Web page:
Ford has submitted a patent application for a technology that would ostensibly enable a smart, self-driving vehicle to lock out its owner if regular payments were not made.
The patent, first submitted two years ago but now being made public, follows a lengthy procedure to ensure payment compliance before ultimately ending with self-repossession. The car would simply not allow the driver to enter or use any functions if deemed to be delinquent in payments.
“When an acknowledgment is not received within a reasonable period of time, the first computer may disable a functionality of a component of the vehicle or may place the vehicle in a lockout condition,” the patent application stated. “The lockout condition may be lifted momentarily in case of an emergency to allow the vehicle to travel to a medical facility.”
And for anyone thinking they could easily get around this problem by purchasing gas-powered cars, think again. The patent applies to both electric and internal-combustion vehicles. Anyone that has driven a car in the last decade knows how advanced the tech is in their current model.
Prior to freezing out owners, several stages in the “multi-step repossession procedure” would sequence before reaching the final step. The patent suggests the technology would seek to“cause an additional level of discomfort to a driver and occupants of the vehicle” and encourage payment submissions.” These discomforts could include the disengagement of air conditioning, stereo, and other automated features like fob key use and automated locking mechanisms.
If that doesn’t inspire the car owner to catch up on payments, the car “could alternatively activate chimes, beepers, or radios to “emit an incessant and unpleasant sound every time the owner is present in the vehicle.”
The Daily Wire noted that the timing of this patent’s publication coincides with the rising rates of defaults on loans as consumers are impacted doubly by continued inflation which eats into their household’s bottom line as well as higher borrowing rates.
The patent application comes as more consumers default on their automotive loans due to economic turmoil and inflationary pressures. The number of debtors delinquent by more than 60 days increased 26.7% year-over-year as of December 2022, according to a report from Cox Automotive. Some 1.84% of loans were severely delinquent, marking the highest rate since the aftermath of the financial crisis.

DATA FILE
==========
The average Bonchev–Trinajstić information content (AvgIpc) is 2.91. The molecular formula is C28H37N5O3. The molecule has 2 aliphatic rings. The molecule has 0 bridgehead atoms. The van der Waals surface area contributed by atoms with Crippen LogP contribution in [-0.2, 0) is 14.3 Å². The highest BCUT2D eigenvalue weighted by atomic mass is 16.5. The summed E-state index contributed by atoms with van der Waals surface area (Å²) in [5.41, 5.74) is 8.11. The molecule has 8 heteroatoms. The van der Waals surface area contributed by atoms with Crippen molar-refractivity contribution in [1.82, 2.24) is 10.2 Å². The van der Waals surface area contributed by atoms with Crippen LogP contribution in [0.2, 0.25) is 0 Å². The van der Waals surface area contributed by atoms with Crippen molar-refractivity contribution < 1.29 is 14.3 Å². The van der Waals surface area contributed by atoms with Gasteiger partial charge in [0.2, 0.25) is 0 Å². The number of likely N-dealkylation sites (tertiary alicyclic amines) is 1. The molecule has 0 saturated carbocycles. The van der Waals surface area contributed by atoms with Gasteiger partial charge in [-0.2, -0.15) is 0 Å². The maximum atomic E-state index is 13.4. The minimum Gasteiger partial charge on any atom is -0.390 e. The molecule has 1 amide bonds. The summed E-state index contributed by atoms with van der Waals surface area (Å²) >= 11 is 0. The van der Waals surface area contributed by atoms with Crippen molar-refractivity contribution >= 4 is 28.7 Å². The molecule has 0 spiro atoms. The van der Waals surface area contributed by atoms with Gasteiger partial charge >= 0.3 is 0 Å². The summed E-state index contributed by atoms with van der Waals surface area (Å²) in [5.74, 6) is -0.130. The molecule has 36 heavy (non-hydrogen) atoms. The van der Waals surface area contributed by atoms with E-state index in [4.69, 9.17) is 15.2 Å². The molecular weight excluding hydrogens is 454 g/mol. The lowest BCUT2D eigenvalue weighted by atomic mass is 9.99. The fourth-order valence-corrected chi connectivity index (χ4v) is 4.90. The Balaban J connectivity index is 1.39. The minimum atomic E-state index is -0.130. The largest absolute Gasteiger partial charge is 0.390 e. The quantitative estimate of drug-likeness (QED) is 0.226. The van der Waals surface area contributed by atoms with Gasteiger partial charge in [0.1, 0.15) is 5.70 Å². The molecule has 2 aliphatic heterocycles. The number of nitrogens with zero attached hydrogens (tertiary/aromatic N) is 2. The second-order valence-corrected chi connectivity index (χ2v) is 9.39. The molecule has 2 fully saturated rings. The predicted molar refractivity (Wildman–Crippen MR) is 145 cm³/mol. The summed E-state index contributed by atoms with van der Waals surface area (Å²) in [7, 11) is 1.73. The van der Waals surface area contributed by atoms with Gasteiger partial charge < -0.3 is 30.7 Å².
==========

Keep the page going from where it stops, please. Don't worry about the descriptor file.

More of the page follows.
Though not explicitly stated in the patent, which presents this technology to lenders as a safeguard against defaults, one worrisome aspect of its implementation is that it isn’t hard to fathom a future when other reasons could be justified to disable the use of one’s vehicle.
Widely reported in a previous Joe Biden infrastructure bill was the idea of a government-mandated “kill switch.” Fact-checkers at USA Today swatted away the idea that government entities could harness the power, though it did admit such a feature was part of sweeping legislation poised to hit the market in 2026.
USA Today wrote that “the bill in question directs a federal agency to require technology that would detect driver impairment and disable the vehicle in that scenario.”
Again, the purported aim is to reduce drunk driving, which is not a bad thing – just as repossessing unpaid cars is not necessarily a bad thing – but it again points to a growing trend of technology being able to drastically insert itself into everyday life.
If the capability exists to lock people out of their cars, is it far-fetched to wonder how social credit scores could also be used against people? What if you post something online that cuts against the accepted narratives or attend a political rally deemed unworthy of support by the mainstream media and political ruling class? What if you drive too much and emit too much carbon dioxide, as deemed by agencies, in a given week?
It doesn’t take much thinking to be cocnerned about how this technology could have much farther implications than simply combatting deliquency or drunk driving.
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